Saudi Arabia has formed a coalition of 34 mainly Muslim countries – including powers such as Egypt and Turkey – to coordinate a fight against “terrorist organisations”.
The alliance was announced by the country’s defence minister and deputy crown prince, Mohammed bin Salman, on Tuesday.
Arab countries such as Qatar and the UAE will join the coalition, as well Middle Eastern, Asian, and African states, including Turkey, Pakistan, Malaysia, and Nigeria.
Saudi Arabia’s regional rival Iran and its allies Syria and Iraq, were excluded from the alliance despite the states sharing a common enemy in the Islamic State of Iraq and the Levant (ISIL) group.
Bin Salman said the states would work together to target “any terrorist organisation, not just ISIL” in countries including Iraq, Syria. Libya, Egypt, and Afghanistan.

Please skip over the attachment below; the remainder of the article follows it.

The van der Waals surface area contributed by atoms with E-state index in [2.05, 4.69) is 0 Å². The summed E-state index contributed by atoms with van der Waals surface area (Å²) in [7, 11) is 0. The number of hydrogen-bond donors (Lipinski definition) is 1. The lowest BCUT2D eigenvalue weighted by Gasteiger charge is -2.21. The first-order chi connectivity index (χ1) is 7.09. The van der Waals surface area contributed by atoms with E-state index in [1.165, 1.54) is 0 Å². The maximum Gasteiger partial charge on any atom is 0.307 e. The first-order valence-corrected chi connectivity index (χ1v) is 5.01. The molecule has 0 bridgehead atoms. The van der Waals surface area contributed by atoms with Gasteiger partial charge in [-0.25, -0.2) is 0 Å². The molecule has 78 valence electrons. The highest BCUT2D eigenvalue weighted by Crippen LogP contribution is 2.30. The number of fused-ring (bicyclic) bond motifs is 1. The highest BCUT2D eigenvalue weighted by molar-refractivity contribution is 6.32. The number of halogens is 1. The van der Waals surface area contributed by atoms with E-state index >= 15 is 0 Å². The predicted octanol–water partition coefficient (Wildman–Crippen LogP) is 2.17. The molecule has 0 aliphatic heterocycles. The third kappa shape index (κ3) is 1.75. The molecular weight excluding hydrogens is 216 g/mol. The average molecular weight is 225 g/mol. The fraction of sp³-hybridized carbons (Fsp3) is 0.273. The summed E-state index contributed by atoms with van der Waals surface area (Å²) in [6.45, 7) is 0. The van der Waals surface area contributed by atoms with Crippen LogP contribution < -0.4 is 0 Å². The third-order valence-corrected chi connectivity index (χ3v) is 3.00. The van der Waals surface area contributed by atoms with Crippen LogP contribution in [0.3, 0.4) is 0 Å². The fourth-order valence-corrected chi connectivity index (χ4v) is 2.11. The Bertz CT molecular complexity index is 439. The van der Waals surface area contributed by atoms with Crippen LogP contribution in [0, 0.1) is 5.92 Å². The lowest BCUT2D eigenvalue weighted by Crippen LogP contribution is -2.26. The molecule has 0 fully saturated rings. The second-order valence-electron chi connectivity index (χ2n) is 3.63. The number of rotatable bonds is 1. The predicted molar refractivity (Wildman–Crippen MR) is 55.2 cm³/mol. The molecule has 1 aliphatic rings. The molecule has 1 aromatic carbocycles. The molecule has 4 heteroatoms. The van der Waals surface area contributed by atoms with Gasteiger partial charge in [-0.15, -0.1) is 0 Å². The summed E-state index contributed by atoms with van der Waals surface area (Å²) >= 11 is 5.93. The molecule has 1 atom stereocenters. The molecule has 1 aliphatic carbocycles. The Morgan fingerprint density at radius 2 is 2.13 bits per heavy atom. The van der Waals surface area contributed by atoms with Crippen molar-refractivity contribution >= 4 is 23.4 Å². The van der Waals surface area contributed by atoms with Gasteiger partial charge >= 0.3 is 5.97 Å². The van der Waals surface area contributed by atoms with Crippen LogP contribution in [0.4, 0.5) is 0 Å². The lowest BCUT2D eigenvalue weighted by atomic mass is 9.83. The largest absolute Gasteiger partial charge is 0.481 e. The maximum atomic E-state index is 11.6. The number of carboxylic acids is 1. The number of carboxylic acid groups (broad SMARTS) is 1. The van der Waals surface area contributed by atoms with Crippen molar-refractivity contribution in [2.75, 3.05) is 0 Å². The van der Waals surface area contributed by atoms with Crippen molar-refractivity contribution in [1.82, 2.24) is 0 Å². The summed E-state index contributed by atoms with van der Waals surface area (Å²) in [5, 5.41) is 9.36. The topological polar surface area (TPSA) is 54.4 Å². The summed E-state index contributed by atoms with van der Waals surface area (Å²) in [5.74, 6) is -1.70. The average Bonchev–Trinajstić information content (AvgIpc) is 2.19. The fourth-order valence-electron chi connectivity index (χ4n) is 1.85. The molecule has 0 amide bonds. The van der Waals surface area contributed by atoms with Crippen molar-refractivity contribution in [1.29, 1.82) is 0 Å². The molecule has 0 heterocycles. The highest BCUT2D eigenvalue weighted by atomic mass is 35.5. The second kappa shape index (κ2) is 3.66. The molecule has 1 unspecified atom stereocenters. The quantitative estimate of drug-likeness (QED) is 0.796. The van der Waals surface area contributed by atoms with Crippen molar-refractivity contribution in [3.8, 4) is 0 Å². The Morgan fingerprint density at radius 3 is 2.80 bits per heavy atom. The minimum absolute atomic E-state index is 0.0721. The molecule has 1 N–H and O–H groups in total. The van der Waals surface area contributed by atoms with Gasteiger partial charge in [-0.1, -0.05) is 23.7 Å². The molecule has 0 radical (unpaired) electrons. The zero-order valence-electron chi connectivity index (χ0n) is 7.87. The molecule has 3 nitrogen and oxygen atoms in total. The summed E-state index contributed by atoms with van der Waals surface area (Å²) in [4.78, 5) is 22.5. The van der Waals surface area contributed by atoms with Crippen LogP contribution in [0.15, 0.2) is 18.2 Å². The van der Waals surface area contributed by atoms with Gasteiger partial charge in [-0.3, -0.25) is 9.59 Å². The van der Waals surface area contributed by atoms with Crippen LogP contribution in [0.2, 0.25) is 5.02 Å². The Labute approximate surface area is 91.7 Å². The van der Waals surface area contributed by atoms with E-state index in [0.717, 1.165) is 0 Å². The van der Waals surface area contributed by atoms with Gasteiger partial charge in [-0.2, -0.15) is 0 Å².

Military operations would work in accordance with local laws and in cooperation with the international community, he added.
In an earlier press statement issued by the Saudi Press Agency, officials said the group would be led by Saudi Arabia and the country would host a “joint operations centre to coordinate” efforts.
Most of the countries in the coalition are currently involved in military operations against ISIL or have been targeted by the group.
Saudi Arabia and its Gulf allies have carried out air strikes against the fighters in Syria and were targeted by the group in Yemen, where they are involved in a separate war against Iran-backed Houthi rebels.
In August, an ISIL suicide bomber killed 15 people, mainly special forces soldiers, at a mosque in Asir province bordering Yemen.
ISIL has also targeted Saudi Arabia’s Shia minority, killing dozens in bomb attacks targeting mosques.
Saudi authorities have carried out raids detaining hundreds of suspected ISIL members and sympathisers in response.